Japan’s Core CPI Falls Into Negative Territory – Deflation Ahead?
Arslan Butt • 1 min read
Japanese core consumer prices registered their first decline in over first three years during April, raising the risks of a possible deflation coming up and adding to the already strained economy. According to data released by the BOJ, core CPI fell by 0.2% YoY in April, the first slide into the negative area since December 2016.
The figure came in worse than the previous month’s reading when core CPI rose by 0.4% and economists’ forecast for a reading of -0.1%. The crash in crude oil prices even as the country remains in shutdown mode due to the coronavirus pandemic have driven the core CPI down, making it even harder for the BOJ to meet inflation’s target set at around 2%.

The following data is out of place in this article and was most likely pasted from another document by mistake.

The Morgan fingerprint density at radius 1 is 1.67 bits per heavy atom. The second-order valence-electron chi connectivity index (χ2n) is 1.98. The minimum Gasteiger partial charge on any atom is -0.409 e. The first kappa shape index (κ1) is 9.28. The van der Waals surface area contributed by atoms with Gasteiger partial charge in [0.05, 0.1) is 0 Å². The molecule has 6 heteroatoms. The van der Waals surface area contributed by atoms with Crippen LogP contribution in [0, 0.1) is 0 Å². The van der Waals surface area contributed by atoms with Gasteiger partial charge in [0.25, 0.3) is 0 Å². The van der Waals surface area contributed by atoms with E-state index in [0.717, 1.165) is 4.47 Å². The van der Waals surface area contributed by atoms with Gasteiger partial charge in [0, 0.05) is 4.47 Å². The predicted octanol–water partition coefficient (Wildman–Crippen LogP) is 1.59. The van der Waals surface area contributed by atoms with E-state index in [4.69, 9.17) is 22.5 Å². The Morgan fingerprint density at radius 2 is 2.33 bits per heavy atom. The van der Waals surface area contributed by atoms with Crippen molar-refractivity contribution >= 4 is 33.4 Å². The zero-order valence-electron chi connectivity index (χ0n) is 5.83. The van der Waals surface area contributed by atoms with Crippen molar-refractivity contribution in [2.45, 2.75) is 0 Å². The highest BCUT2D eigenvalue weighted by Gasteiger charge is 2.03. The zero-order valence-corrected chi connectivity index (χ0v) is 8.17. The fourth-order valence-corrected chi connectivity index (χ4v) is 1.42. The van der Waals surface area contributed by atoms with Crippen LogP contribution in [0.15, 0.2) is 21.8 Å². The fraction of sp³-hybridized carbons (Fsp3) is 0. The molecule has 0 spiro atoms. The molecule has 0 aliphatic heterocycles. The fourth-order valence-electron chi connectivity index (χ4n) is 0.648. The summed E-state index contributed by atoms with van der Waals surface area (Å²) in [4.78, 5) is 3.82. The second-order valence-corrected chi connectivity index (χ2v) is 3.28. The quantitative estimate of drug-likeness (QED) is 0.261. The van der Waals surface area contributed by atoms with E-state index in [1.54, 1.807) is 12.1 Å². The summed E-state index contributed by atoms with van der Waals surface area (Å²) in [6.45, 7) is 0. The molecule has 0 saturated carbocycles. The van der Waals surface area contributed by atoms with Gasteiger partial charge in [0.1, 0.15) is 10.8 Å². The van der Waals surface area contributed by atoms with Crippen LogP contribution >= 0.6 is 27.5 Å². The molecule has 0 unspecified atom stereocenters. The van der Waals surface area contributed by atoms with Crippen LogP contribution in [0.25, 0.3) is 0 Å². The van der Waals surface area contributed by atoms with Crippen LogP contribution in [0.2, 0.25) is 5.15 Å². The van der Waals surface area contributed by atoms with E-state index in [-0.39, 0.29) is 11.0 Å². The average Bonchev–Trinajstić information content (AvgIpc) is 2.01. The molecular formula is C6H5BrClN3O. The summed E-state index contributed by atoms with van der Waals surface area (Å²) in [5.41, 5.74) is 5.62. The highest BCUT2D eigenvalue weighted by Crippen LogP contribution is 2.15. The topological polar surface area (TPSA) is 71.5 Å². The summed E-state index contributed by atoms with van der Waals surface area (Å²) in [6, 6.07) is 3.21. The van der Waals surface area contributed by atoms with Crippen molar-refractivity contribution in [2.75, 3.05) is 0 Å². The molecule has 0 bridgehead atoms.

Meanwhile, the core core CPI, which excludes highly volatile food and energy prices, showed a 0.2% increase for the month of April. In the wake of the disappointing figures, the BOJ is widely expected to announce more measures to stimulate the economy by way of boosting lending, especially to smaller businesses that have been impacted by the coronavirus crisis.
In a sign indicating more worry ahead for the Japanese economy, analysts expect the deflation in CPI to worsen over the coming months as domestic demand is likely to remain under pressure owing to the rising uncertainty about the country’s and the global economy’s outlook. In addition, crude oil and energy prices are also likely to remain weak in the near future as the pandemic weighs on oil demand, which is likely to keep the CPI readings weak.